Faith No More were just in town for the Soundwave Festival, and as always, their music is a great reminder of the importance of clever arrangement. Nothing in Faith No More’s music happens by accident and their approach is more like that of a classical composer than an alternative rock band.
Ever notice how you pretty much never hear the guitar, bass and keys play the same riff in the same way? That’s very intentional and it is part of what makes them sound so big, so unique and so complex. In Faith No More’s case, much of the focus is on what bass player Billy Gould is doing. Gould is one of the band’s primary songwriters and much of the arrangement side of things also comes from him. So let’s have a look at some of these tricks via some ‘Faith No Moreesque’ riffs. A big part of the Faith No More sonic philosophy is to have the bass take on as much of a melodic role as a rhythmic one while the keys provide atmospherics. The rhythm guitar is often left to a much more rhythmic approach than in many bands, and Gould says this is often inspired by what a hi-hat might usually be doing. This also frees up drummer Mike Bordin to get a little more creative with his grooves and rhythms, since the rhythm guitar is often providing a steady pulse. Let’s look at an idea inspired by ‘Land Of Sunshine’ from the Angel Dust album. (This isn’t the specific riff but just something you can play in the same style). I’ve notated a two-bar sequence with guitar, bass, keys and drums and you’ll see that each is playing a totally different part. If you have tablature notating software like Guitar Pro, enter this in and have a listen and for the full effect turn the guitar volume down to about half that of the bass, since the bass is really leading the charge here. Let’s look at each part individually.
The bass is playing a repeating pattern in the key of F#, although you’ll notice that it starts on an E which gives each six-note sequence a feeling of propulsion. There’s an octave on the third note of the sequence which helps it to pop out, and it’s designed to preface the snare hit by setting up a bit of drama and tension to be released when that stick comes down. You can play this part with a pick to get extra attack and aggression out of your sound, you can slap-and-pop it for a bit more groove, or play it with your fingers to lay back a bit. Personally I like to play it with a pick for emphasis but then bring it back to fingers if you’re playing it as a verse.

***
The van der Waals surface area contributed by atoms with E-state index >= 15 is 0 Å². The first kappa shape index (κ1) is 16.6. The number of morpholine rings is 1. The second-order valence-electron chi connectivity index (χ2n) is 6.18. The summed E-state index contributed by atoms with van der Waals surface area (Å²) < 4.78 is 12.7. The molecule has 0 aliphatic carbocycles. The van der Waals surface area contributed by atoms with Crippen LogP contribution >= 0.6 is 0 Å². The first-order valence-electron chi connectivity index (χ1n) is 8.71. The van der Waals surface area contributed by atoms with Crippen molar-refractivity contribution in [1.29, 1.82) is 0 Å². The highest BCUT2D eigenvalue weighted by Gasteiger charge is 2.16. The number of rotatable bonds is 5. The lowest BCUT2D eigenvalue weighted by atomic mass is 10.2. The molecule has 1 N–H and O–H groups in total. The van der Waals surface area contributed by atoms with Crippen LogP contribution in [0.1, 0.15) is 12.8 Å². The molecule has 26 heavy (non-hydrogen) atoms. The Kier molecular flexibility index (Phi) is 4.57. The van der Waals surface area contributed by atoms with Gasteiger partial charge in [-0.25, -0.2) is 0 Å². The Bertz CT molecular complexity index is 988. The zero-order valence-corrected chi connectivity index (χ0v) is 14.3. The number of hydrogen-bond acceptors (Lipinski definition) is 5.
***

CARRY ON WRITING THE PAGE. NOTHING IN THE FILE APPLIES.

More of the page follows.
The guitar part here is pretty simple. It’s just three basic two-note power chords following the basic contour of the bass part in a few places but also just chugging away on that F#5 chord at the second fret. The first two notes of each bar are played with emphasis but the rest are palm-muted, and can be choked down on quite heavily to get the full ‘guitar as hi-hat’ effect.
The drums are performing a pattern that sounds kind of like skipping to me. The rhythm is pretty basic but when played on its own it sounds like it’s from an entirely different song; more “Rock n’ Roll Part II” than anything Faith No More would do. If you do enter this into Guitar Pro, try soloing the drums to see what I mean, then add in the guitar to get the full effect and you’ll see how the two work together in a way that a bass and drum kit might otherwise lock in. Note the cymbal crash on the last beat of the two-bar cycle.
The keys are playing a very simple pad using a different chord for each of the two bars. This part is ultra-simple and certainly the least rhythmically challenging but since the guitars and bass are playing the exact same thing for both bars, this keyboard part keeps it from sounding too samey.